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murder Ex-garda tells tribunal Baiba Saulite ‘repeatedly expressed serious concerns for her safety’

The mother-of-two was shot dead on November 19, 2006


Baiba Saulite was shot dead outside her rented home in Swords by a suspected contract killer in 2006

Baiba Saulite was shot dead outside her rented home in Swords by a suspected contract killer in 2006

Baiba Saulite was shot dead outside her rented home in Swords by a suspected contract killer in 2006

A retired garda sergeant has said that Baiba Saulite repeatedly expressed serious concerns for her safety up to four years before her murder.

William Hughes has also told the Disclosures Tribunal he was informed that garda management had rejected an application to provide the mother-of-two with protection before she was shot dead on November 19, 2006.

All allegations are denied by An Garda Síochána.

The Tribunal is examining complaints made by Mr Hughes who claims he was "scapegoated" after raising alleged systems failures that he says led to the murder.

Mr Hughes has said that separate investigations and issues connected to Ms Saulite (28) should have been pooled together and may have prevented the fatal shooting.

This included him investigating Ms Saulite's husband abducting their children, an arson attack on her solicitor John Hennessey, and her husband's known criminal links being made known to relevant gardaí.

The Tribunal has heard that five days before the murder Baiba Saulite handed William Hughes a victim impact statement relating to the child abduction case to which her husband had pleaded guilty.

In the 12-page handwritten letter the Latvian woman expressed concerns for her safety and fears of her husband, who can only be named as 'Mr A'.

Mr Hughes accepted that in the days after the murder it was indicated to him that he had nothing to worry about in relation to the concerns expressed in the statement. The Tribunal heard he had not read the full document and only became aware of the concerns after the murder.

He told Diarmaid McGuinness SC, for the Tribunal, that he was relieved to hear from garda management that there was no longer a focus on the victim impact report.

The Tribunal was told that Mr Hughes was contacted on the morning of November 22, 2006, and informed that he had to hand over the original document and that, if he didn't do so immediately, management had ordered for his locker to be burst open.

The witness said he went into Swords garda station and gave the victim impact statement along with other files to his then Inspector.

That same day, garda headquarters issued a press release about the murder inquiry which confirmed an examination into the contents of the victim impact report.

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Mr Hughes said he had concerns that there was a refocus on that document and was later investigated but cleared of any wrongdoing.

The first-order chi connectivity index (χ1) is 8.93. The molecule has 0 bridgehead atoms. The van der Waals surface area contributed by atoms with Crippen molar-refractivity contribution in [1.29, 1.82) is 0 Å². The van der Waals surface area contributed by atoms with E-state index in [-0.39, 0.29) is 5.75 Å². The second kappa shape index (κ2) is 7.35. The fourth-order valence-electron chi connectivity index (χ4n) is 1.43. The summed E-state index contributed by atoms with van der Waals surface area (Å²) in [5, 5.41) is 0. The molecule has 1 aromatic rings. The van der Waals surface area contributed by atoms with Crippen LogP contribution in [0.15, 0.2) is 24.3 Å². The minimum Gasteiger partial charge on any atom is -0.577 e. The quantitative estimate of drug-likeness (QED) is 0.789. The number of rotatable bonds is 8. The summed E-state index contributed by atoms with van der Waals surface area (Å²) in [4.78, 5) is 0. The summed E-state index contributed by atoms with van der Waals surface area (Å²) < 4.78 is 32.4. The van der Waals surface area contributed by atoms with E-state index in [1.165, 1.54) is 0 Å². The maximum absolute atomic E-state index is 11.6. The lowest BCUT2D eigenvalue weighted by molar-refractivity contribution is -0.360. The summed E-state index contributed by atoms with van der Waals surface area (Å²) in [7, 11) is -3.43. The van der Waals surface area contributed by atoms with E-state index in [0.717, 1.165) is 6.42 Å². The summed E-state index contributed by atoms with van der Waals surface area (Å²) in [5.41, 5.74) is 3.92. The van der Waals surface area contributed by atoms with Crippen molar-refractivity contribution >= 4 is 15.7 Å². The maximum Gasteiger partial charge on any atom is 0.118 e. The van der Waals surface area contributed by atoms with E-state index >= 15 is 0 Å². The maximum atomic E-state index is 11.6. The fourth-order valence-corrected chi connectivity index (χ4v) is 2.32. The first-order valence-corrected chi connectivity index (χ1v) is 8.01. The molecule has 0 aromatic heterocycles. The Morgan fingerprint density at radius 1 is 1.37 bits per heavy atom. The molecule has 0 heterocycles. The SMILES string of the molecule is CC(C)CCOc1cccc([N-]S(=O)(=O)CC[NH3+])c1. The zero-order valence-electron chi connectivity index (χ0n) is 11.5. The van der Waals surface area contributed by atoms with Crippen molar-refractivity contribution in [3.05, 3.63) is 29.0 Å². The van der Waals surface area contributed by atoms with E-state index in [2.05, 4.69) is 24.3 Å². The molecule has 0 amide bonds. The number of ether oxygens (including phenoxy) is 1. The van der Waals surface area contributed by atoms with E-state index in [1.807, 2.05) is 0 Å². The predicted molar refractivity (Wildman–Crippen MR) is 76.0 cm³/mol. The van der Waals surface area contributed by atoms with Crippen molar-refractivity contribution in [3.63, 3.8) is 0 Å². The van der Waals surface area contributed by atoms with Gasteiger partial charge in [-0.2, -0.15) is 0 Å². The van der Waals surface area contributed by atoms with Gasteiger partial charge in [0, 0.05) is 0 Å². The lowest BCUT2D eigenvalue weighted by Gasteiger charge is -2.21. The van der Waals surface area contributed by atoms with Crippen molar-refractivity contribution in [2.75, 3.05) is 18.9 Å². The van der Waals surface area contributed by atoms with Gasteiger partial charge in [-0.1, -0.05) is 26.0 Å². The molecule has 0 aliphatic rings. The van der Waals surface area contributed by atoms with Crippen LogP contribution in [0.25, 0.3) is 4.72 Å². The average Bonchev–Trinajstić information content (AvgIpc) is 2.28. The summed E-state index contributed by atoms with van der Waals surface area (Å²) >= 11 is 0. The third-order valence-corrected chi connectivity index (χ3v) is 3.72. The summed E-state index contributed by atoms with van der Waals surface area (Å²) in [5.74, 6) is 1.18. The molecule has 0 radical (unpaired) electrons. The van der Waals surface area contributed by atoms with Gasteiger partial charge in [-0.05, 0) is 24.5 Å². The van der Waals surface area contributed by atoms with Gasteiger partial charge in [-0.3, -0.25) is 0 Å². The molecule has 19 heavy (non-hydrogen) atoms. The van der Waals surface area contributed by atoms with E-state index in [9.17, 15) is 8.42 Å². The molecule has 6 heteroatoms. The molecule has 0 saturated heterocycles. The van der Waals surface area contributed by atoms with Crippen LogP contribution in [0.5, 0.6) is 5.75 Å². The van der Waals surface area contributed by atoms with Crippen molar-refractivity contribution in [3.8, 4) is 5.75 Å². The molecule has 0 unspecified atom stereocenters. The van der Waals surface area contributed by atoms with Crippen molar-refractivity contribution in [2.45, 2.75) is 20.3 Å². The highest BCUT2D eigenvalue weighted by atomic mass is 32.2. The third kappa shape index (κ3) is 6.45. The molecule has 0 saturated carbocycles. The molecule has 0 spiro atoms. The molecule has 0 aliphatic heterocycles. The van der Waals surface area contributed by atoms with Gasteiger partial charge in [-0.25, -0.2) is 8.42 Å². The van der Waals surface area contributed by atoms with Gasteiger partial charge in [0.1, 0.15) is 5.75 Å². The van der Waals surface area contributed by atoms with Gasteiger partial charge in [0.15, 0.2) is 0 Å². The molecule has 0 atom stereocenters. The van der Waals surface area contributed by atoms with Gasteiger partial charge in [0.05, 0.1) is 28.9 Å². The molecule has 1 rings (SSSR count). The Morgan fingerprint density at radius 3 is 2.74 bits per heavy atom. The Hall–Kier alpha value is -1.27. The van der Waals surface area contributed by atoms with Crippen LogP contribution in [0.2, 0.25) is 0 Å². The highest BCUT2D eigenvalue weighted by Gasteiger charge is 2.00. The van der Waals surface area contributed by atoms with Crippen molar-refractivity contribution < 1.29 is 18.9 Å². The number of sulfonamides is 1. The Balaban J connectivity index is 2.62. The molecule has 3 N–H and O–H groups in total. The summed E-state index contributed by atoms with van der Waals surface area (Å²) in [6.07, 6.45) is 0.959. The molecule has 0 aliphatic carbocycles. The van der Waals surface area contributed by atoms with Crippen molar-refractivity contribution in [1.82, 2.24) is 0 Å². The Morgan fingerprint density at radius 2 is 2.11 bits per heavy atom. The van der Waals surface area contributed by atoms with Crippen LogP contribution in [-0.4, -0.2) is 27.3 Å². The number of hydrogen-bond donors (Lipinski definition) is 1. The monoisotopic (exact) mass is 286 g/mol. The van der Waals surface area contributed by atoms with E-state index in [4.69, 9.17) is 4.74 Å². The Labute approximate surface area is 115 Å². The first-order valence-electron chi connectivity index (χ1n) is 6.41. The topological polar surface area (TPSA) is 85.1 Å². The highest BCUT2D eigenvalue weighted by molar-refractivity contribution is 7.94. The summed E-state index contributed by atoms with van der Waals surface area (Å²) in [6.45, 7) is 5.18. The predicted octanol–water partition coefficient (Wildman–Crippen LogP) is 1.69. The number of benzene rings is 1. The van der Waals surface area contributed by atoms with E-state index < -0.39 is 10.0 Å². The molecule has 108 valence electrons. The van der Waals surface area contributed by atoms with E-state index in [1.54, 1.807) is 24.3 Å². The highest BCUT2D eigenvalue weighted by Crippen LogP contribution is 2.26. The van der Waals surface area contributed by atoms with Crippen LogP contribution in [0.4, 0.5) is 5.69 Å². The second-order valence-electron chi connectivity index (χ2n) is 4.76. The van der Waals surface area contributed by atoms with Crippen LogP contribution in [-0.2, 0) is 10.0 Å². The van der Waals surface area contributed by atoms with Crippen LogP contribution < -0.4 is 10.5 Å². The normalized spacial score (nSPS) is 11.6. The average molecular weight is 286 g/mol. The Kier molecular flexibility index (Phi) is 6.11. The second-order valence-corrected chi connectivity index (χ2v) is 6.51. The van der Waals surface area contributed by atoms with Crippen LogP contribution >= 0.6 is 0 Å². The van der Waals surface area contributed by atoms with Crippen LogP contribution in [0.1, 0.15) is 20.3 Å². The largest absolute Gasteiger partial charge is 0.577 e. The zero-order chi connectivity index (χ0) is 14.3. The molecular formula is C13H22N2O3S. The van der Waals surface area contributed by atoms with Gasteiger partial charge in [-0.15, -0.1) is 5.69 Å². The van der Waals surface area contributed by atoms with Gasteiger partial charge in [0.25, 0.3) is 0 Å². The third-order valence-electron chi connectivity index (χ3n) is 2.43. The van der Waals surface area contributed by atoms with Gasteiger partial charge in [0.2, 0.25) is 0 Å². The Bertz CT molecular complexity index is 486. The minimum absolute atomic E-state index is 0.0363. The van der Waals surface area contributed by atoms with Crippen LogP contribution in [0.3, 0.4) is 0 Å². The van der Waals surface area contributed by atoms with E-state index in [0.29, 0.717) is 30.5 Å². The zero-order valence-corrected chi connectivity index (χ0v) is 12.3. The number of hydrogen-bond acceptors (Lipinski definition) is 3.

The press release also denied that gardaí were aware of a specific threat to Ms Saulite, adding that gardaí had learned during the murder inquiry that she expressed safety concerns to friends and neighbours.

Mr Hughes described this as "vague" and said it suggested Ms Saulite had only recently expressed concerns when she had done so on numerous occasions previously.

"The press release doesn't reflect the fact she was making consistent serious complaints to gardaí about her safety in the two years prior to her death, and before from 2002 onwards," he said.

He had previously told the Tribunal that he was informed by a superior that he "need not worry" about the victim impact report and that an application for protection for Ms Saulite and her solicitor had been refused by garda management before the murder.

This has been denied by the superior officer.

Mr Hughes also told the Tribunal that he felt isolated because the murder investigation team had not contacted him directly to speak about his prior dealings with Ms Saulite.

He said there were systems failures in the lead up to the murder that were not being discussed by garda management.

The Tribunal also heard that he was alarmed and concerned about an article that appeared in the Irish Sun newspaper on November 23, 2006, which stated that 'the killer of Baiba Saulite has vowed to execute the cop who helped reunite the mum with her children'.

It was put to the witness that a superior spoke to him about the article and noted that Mr Hughes wanted to know why the journalists weren't arrested after they refused to divulge their source.

Mr Hughes said he could not recall the exact conversation but did remember saying that he wasn't happy with the feedback he was getting from management about the article.

The Tribunal is examining if, after raising a number of concerns and making a protected disclosure, he was discredited by senior gardaí.

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